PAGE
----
Bendix compressors are designed to have a 'dry'
sump and the presence of excess oil in the crankcase
can lead to oil carryover.
*If a maintained Bendix® PuraGuard® system filter or Bendix® PuraGuard QC™ oil coalescing
filter is installed, call 1-800-AIR-BRAKE (1-800-247-2725) and speak to a Tech Team member.
5.0 Oil present
at valves (e.g. at
exhaust, or seen
during servicing).
Air brake system valves are required
to tolerate a light coating of oil.

A small amount of oil does not affect SAE
J2024** compliant valves.

Check that regular maintenance is being
performed and that the amount of oil in the
air tanks (reservoirs) is within the acceptable range shown on the Bendix® BASIC
test cup (see also column 5 of Table A on
page 13). Return the vehicle to service.
For oil-sensitive systems, see page 12.
** SAE J2024 outlines tests all air brake system pneumatic
components need to be able to pass, including minimum
levels of tolerance to contamination.
Genuine
Bendix
valves are
all SAE
J2024
compliant.
18
Symptom:
What it may indicate:
What you should do:
6.0 Excessive oil
consumption in
engine.
A problem with engine or other engine
accessory.

See engine service manual.
7.0 Oil present
at air dryer
cartridge during
maintenance.
Air brake charging system is functioning
normally.
The engine
service
manual
has more
information.
Oil shown
leaking
from an
air dryer
cartridge.

Air dryers remove water and oil from
the air brake charging system. A small
amount of oil is normal. Check that regular
maintenance is being performed and that
the amount of oil in the air tanks (reservoirs)
is within the acceptable range shown by
the BASIC Test (see also column 5 of
Table A on page 13). Replace the air dryer
cartridge as needed and return the vehicle
to service.
8.0 Oil in ping tank
or compressor discharge aftercooler.
Air brake charging system is functioning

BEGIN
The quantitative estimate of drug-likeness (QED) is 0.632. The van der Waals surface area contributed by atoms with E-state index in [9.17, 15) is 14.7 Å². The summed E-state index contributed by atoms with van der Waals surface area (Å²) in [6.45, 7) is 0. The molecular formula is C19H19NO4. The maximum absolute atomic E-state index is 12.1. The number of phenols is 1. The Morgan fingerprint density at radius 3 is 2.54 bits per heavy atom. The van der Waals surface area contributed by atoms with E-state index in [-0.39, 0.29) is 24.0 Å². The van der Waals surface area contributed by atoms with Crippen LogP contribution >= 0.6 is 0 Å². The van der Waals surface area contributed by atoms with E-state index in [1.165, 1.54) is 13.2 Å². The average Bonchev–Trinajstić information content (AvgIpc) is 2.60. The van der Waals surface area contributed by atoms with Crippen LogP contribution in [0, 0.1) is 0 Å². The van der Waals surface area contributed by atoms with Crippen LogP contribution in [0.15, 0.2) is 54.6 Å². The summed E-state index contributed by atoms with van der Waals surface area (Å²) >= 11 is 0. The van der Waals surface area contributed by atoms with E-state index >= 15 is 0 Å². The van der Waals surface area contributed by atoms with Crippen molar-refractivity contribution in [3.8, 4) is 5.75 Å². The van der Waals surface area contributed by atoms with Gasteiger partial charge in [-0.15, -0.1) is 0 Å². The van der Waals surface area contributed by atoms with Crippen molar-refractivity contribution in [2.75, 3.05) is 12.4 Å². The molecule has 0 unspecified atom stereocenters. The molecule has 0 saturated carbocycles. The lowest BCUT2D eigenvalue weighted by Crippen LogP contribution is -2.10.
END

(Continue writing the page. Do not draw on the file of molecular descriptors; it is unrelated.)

normally.

Follow vehicle O.E. maintenance
recommendation for these components.
9.0 Air brake
charging system
seems slow to
build pressure.
(a) Air brake charging system
functioning normally.

Using dash gauges, verify that the
compressor builds air system pressure
from 85-100 psi in 40 seconds or less with
engine at full governed rpm. Return the
vehicle to service.
(b) Air brake system leakage.

Go to Test 2 on page 24.
(c) Compressor may be undersized for
the application.

See Table A, column 1, on page 13 for some
typical compressor applications. If the
compressor is "too small" for the vehicle's
role, for example, where a vehicle's use has
changed, then upgrade the compressor.
Note: The costs incurred (e.g. installing
a larger capacity compressor, etc.) are
not covered under original compressor
warranty.
(d) Compressor unloader mechanism
malfunction.

Go to Test 6 on page 25.
(e) Damaged compressor head
gasket.

An air leak at the head gasket may indicate a downstream restriction such as a
freeze-up or carbon blockage and/or could
indicate a defective or missing safety valve.
Find blockage (go to 9.0(f) for details) and
then replace the compressor. Do not reuse the safety valve without testing. See
Symptom 12.0(a).
19
Symptom:
What it may indicate:
9.0 Air brake
charging system
seems slow to
build pressure.
(continued)
(f) Restricted discharge line.
(f)
Dash gauges.
Kinked discharge line shown.
Engine Oil Quality
Inadequate oil change intervals, the formulation of the
oil and/or the quality of oil filter used can all lead to poor
oil quality. These can increase the rate at which carbon
builds up in the discharge line. Bendix recommends oil
soot (solids) be maintained at less than 3%.
(g) Restricted air inlet (not enough air
to compressor).
(g)
What you should do:

If discharge line is restricted:
 By more than 1/16" carbon build up,
replace the discharge line (see Table A,
column 2, on page 13 for recommended
size) and go to Test 3 on page 24.
 By other restrictions (e.g. kinks). Replace the discharge line. See Table A, column 2, on page 13 for recommended size.
Retest for air build. Return vehicle to service
or, if problem persists, go to 9.0(a).

The discharge line must maintain a
constant slope down from the compressor
to the air dryer inlet fitting to avoid low points
where ice may form and block the flow.
If, instead, ice blockages occur at the air
dryer inlet, insulation may be added here,
or if the inlet fitting is a typical 90 degree
fitting, it may be changed to a straight or
45 degree fitting. For more information on
how to help prevent discharge line freezeups, see Bendix Bulletins TCH-008-021